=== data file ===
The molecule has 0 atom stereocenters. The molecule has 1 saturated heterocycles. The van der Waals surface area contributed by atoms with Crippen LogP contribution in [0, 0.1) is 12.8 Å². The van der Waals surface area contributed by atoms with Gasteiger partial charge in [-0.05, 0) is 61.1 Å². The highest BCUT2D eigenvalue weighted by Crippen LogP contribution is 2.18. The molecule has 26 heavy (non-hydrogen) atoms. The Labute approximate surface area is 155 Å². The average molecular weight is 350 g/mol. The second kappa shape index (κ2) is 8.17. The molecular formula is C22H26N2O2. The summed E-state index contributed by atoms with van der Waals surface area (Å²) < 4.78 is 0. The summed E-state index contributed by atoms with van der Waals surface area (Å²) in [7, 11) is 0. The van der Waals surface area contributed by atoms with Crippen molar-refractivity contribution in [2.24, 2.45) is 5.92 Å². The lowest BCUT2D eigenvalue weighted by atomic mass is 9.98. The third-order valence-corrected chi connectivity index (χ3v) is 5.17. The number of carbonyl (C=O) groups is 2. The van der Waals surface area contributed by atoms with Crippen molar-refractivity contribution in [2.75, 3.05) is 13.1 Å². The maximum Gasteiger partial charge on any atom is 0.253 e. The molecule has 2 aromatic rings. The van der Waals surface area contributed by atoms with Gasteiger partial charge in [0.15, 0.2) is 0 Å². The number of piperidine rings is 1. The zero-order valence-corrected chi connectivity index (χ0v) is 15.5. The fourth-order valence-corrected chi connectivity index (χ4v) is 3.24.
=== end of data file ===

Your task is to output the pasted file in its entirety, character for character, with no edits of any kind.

The molecule has 0 atom stereocenters. The molecule has 1 saturated heterocycles. The van der Waals surface area contributed by atoms with Crippen LogP contribution in [0, 0.1) is 12.8 Å². The van der Waals surface area contributed by atoms with Gasteiger partial charge in [-0.05, 0) is 61.1 Å². The highest BCUT2D eigenvalue weighted by Crippen LogP contribution is 2.18. The molecule has 26 heavy (non-hydrogen) atoms. The Labute approximate surface area is 155 Å². The average molecular weight is 350 g/mol. The second kappa shape index (κ2) is 8.17. The molecular formula is C22H26N2O2. The summed E-state index contributed by atoms with van der Waals surface area (Å²) < 4.78 is 0. The summed E-state index contributed by atoms with van der Waals surface area (Å²) in [7, 11) is 0. The van der Waals surface area contributed by atoms with Crippen molar-refractivity contribution in [2.24, 2.45) is 5.92 Å². The lowest BCUT2D eigenvalue weighted by atomic mass is 9.98. The third-order valence-corrected chi connectivity index (χ3v) is 5.17. The number of carbonyl (C=O) groups is 2. The van der Waals surface area contributed by atoms with Crippen molar-refractivity contribution in [2.75, 3.05) is 13.1 Å². The maximum Gasteiger partial charge on any atom is 0.253 e. The molecule has 2 aromatic rings. The van der Waals surface area contributed by atoms with Gasteiger partial charge in [0.15, 0.2) is 0 Å². The number of piperidine rings is 1. The zero-order valence-corrected chi connectivity index (χ0v) is 15.5. The fourth-order valence-corrected chi connectivity index (χ4v) is 3.24.